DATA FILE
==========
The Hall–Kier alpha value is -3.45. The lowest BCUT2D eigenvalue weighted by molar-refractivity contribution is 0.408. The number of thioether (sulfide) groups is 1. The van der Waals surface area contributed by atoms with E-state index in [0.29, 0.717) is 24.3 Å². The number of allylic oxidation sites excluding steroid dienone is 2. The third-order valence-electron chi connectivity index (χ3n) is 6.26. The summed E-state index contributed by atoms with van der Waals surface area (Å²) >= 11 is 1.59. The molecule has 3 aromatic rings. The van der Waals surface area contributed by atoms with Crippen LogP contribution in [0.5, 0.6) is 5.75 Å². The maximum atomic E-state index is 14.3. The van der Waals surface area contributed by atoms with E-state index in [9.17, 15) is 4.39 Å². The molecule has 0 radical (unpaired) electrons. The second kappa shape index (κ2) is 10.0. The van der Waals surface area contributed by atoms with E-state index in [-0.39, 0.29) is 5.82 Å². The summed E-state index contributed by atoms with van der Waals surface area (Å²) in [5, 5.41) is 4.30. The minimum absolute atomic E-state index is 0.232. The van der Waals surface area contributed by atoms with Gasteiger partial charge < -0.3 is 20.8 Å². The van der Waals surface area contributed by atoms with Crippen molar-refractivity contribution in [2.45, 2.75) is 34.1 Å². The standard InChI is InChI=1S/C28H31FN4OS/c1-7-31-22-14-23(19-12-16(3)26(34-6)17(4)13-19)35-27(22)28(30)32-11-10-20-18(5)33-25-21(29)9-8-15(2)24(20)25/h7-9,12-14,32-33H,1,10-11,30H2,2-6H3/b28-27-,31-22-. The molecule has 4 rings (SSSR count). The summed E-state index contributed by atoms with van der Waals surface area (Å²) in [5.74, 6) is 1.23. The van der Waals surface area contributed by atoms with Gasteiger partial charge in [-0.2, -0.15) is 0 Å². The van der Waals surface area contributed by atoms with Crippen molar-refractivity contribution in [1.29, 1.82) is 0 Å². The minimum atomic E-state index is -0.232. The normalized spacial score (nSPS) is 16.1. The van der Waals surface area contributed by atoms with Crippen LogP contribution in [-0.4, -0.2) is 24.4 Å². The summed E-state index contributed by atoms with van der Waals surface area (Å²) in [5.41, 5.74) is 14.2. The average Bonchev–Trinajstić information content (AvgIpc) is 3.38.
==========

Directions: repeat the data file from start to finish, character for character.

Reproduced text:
The Hall–Kier alpha value is -3.45. The lowest BCUT2D eigenvalue weighted by molar-refractivity contribution is 0.408. The number of thioether (sulfide) groups is 1. The van der Waals surface area contributed by atoms with E-state index in [0.29, 0.717) is 24.3 Å². The number of allylic oxidation sites excluding steroid dienone is 2. The third-order valence-electron chi connectivity index (χ3n) is 6.26. The summed E-state index contributed by atoms with van der Waals surface area (Å²) >= 11 is 1.59. The molecule has 3 aromatic rings. The van der Waals surface area contributed by atoms with Crippen LogP contribution in [0.5, 0.6) is 5.75 Å². The maximum atomic E-state index is 14.3. The van der Waals surface area contributed by atoms with E-state index in [9.17, 15) is 4.39 Å². The molecule has 0 radical (unpaired) electrons. The second kappa shape index (κ2) is 10.0. The van der Waals surface area contributed by atoms with E-state index in [-0.39, 0.29) is 5.82 Å². The summed E-state index contributed by atoms with van der Waals surface area (Å²) in [5, 5.41) is 4.30. The minimum absolute atomic E-state index is 0.232. The van der Waals surface area contributed by atoms with Gasteiger partial charge < -0.3 is 20.8 Å². The van der Waals surface area contributed by atoms with Crippen molar-refractivity contribution in [2.45, 2.75) is 34.1 Å². The standard InChI is InChI=1S/C28H31FN4OS/c1-7-31-22-14-23(19-12-16(3)26(34-6)17(4)13-19)35-27(22)28(30)32-11-10-20-18(5)33-25-21(29)9-8-15(2)24(20)25/h7-9,12-14,32-33H,1,10-11,30H2,2-6H3/b28-27-,31-22-. The molecule has 4 rings (SSSR count). The summed E-state index contributed by atoms with van der Waals surface area (Å²) in [5.74, 6) is 1.23. The van der Waals surface area contributed by atoms with Gasteiger partial charge in [-0.2, -0.15) is 0 Å². The van der Waals surface area contributed by atoms with Crippen molar-refractivity contribution in [1.29, 1.82) is 0 Å². The minimum atomic E-state index is -0.232. The normalized spacial score (nSPS) is 16.1. The van der Waals surface area contributed by atoms with Crippen LogP contribution in [-0.4, -0.2) is 24.4 Å². The summed E-state index contributed by atoms with van der Waals surface area (Å²) in [5.41, 5.74) is 14.2. The average Bonchev–Trinajstić information content (AvgIpc) is 3.38.